EU Middle East policy decision due next week

 

THE FINAL text of an EU statement on the Middle East is unlikely to be signed off until foreign ministers meet next week because of “sensitivities” over a Swedish proposal to divide Jerusalem in any peace deal, diplomatic sources said.

The statement – expected on Tuesday – is being billed as the most significant expression of EU policy on the stalled peace process since foreign ministers discussed the matter last June.

In an effort to leave space for US initiatives, EU foreign ministers largely held back from commenting on the stalemate between Israel and the Palestinians in the intervening months.

The proposal to establish East Jerusalem as the Palestinian capital in a two-state solution was set out in a negotiating paper prepared by Sweden’s six-month presidency of the EU. While diplomats say radical policy change at EU level is not on the agenda, the explicit reference in the Swedish document to East Jerusalem marks a subtle change from the EU’s often-stated position that the city should become the “shared capital” of the two states.

The Israeli response was seen to reflect fear that all member states would adopt the reference as a means of stepping up pressure on the government of prime minister Binyamin Netanyahu.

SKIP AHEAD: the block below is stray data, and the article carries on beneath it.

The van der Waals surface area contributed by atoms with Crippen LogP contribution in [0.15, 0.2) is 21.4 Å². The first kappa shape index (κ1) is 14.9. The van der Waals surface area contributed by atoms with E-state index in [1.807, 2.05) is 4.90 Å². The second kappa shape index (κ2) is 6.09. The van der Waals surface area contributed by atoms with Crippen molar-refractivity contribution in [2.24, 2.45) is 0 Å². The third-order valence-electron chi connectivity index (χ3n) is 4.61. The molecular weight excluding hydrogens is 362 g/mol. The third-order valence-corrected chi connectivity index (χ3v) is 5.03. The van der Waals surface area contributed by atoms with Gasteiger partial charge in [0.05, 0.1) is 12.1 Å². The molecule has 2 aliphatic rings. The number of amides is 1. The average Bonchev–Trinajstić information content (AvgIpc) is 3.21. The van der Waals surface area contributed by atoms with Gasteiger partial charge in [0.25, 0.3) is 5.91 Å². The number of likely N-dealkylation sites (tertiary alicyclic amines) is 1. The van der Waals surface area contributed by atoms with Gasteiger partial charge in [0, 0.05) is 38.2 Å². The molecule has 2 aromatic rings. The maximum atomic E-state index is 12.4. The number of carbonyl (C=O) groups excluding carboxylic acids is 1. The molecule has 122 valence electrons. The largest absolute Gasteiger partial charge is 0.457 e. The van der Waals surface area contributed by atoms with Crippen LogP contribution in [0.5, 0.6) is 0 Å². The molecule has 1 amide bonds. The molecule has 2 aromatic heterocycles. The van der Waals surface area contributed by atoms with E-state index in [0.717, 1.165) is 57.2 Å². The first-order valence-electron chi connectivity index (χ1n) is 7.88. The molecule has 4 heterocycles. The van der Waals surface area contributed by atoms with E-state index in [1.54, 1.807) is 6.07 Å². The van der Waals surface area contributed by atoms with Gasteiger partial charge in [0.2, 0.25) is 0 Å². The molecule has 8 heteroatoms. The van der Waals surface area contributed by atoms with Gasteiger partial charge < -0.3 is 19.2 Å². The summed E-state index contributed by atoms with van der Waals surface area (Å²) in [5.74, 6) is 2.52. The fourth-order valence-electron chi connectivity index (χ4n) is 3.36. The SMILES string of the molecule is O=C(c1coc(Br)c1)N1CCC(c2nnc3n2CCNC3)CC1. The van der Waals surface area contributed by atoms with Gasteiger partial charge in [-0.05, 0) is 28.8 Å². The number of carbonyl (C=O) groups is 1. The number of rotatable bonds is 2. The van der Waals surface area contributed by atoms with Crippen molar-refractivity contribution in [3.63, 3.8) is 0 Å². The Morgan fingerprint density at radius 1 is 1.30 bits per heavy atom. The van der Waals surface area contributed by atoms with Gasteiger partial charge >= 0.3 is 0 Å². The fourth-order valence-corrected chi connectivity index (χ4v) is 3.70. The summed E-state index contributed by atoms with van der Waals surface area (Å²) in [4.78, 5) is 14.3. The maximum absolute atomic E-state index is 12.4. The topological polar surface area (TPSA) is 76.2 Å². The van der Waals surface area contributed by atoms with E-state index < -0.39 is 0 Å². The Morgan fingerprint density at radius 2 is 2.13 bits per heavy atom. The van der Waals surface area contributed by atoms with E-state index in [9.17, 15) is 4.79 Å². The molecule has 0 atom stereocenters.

However, ambassadors to the EU’s political and security committee failed to agree on the text on Wednesday and are scheduled to discuss it again today.

Meanwhile in Tel Aviv, Jewish settlers vowed to continue their campaign of civil disobedience aimed at thwarting a 10-month construction freeze imposed by the government, after a meeting yesterday with Mr Netanyahu.

The prime minister called the meeting in an effort to defuse tension after four consecutive days of confrontations, with residents attempting to block government inspectors entering West Bank settlements. Six people have been arrested, including a local mayor.

The prime minister promised the settlers the restrictions were temporary, and would be lifted at the end of the 10-month moratorium. He urged them to obey the law and explained that he had been forced to order the construction freeze due to strong international pressure to make a gesture in order to coax the Palestinians back to the negotiating table.